Moving past this starts with you apologizing to your coach, the other coxswains, and your boat for having a negative impact on the quality of practice that day. And not in that fake way where you emptily say “I’m sorry” 830592 times thinking the more you say it the more people will believe you. (See the “don’t apologize” bullet point in this post and the second paragraph of the post linked below for more on that.) From there, you need to get in the habit of talking with whatever coach you’re going out with (or at the very least, the other coxswain(s)) as soon as you get to practice every single day so you can hear what the plan is and ask any questions that arise before you launch.

Related: The overall point of this whole story are my questions: do you have any tips on how to improve my coxing over the summer (during which I’m not doing any sort of summer rowing programs)? And, are there any specific things you think I should do to help gain the varsity coach’s trust back? I want to prove to him that I’m good enough for second boat or for the lightweight V8 even as a junior with only a year of experience because I really think I’m not that bad of a coxswain now and that any sort of improvement could boost that. Anyway, thank you so much for this blog and for whatever answer or advice you can give!

As far as on-the-water practice management, there’s a lot of stuff in the “practice management” tag that I’d encourage you to read through. Obviously it’s impossible to incorporate everything that’s pointed out or suggested in there so start off by picking 2-3 things that are relevant to the areas you’ve struggled with and incorporating those changes into your coxing.

Related: Coxswain skills: Steering, pt. 2

For steering, check out the post linked above – it covers the exact question you asked about whether or not you should be making constant adjustments. One thing that I got in the habit of doing whenever I’d take out a boat I hadn’t been in before was just playing with the rudder and strings while it was still in the racks. This helped give me a good idea of how big or small my “small adjustments” needed to be in order to actually get the rudder to respond, which in turned helped me understand the difference between making constant adjustments vs. anticipating what adjustments needed to be made. I got into more detail and try to explain it a little more thoroughly in that post I linked to though so definitely check that out. I also find that how you hold the strings makes a big difference so check out the photo and middle few paragraphs in this post for an explanation on what’s worked best for me.

How to steer through wake

Coxing How To Rowing

How to steer through wake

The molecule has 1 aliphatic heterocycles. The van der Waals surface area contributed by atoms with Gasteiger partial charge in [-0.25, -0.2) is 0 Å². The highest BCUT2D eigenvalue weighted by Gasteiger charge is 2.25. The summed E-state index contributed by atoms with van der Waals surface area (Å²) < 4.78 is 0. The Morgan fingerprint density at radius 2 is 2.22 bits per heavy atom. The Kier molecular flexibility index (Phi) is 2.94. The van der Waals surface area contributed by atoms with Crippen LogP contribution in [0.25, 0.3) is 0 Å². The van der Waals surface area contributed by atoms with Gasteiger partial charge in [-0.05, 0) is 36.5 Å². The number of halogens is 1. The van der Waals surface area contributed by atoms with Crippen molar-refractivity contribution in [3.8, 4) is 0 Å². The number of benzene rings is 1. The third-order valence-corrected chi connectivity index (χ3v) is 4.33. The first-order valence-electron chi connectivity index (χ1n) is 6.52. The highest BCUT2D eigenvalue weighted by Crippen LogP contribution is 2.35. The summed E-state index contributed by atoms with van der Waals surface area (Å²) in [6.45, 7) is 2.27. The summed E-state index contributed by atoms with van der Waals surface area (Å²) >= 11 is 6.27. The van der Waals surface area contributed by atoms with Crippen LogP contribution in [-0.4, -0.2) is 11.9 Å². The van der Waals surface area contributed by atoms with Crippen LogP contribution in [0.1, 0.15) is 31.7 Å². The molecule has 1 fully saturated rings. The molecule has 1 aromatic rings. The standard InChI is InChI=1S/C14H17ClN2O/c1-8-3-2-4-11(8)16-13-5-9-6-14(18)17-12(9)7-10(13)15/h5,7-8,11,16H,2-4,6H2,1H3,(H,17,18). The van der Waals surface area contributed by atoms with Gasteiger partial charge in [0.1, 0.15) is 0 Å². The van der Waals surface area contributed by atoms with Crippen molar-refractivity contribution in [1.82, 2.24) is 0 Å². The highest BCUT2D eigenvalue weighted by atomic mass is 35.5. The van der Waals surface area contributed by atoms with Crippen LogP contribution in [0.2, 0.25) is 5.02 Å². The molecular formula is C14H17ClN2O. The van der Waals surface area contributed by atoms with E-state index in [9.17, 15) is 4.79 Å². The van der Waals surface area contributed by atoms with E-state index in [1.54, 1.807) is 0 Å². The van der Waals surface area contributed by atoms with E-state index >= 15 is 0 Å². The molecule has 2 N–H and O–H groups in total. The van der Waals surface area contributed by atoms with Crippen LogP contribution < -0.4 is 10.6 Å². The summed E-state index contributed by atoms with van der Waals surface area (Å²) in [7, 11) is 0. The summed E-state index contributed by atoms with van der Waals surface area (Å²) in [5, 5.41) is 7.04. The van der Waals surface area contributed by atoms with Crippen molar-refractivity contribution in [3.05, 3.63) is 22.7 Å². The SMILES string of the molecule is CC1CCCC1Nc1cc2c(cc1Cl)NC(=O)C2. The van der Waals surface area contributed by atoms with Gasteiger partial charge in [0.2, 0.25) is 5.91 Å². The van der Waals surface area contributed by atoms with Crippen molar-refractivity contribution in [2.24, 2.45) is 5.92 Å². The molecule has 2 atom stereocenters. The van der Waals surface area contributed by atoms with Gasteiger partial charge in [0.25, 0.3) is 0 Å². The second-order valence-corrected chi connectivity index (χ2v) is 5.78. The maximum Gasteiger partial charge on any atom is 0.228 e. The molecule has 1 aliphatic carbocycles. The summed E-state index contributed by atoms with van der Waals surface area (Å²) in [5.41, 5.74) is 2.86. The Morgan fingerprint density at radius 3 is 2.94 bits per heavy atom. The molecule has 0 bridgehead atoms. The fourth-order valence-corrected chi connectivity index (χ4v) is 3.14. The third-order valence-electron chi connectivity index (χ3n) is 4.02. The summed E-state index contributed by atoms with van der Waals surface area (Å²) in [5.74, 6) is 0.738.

Steering through wake is a pretty common thing you’ll have to deal with while coxing. Whether as a result of the elements, other coaches, or powerboats, you’ll probably encounter some form of wake a couple times per practice (at least). It’s also dependent on the time of year – Canadian Henley week on the Charles is a lot different than early October or mid-May when it comes to wake generated by launches and other crews. It’s something you should always be on the lookout for though so your crew’s not caught off guard when the boat starts to roll with the waves.

Related: Coxswain skills: Awareness

If you think back to your earth science class in middle school, you’ll recall that there are two parts to a wave – the crest, which is the top, and the trough, which is the bottom. The larger the distance between the crest and trough, the bigger/taller the waves and the tougher they’ll be to steer through. The general rule of thumb is that if you can see both at the same time (i.e. they’re spaced out, lower than the gunnels, etc.) you can continue rowing. It might still be a little bumpy but nothing too distracting – it’s important though to give the rowers a heads up though by saying “little bit of wake on starboard side on this next stroke…”.

If you can’t see both/when in doubt, you should stop. The reason why is because if the boat is suspended on the crests of the waves, that empty space between the crest and trough isn’t providing any support to the hull and could cause it to crack or snap. Basically, if you could see daylight under the hull at any point, you need to stop and wait for them to pass. If the waves are due to the weather and stopping isn’t an option and/or would be unsafe, you’ll want to position yourself as close to shore as you realistically can (you can always go another oar’s length closer than you think though) and avoid turning the boat whenever possible, even if that means rowing agains the traffic pattern (which is another reason why you want to be super close to shore and something I talk about more down below).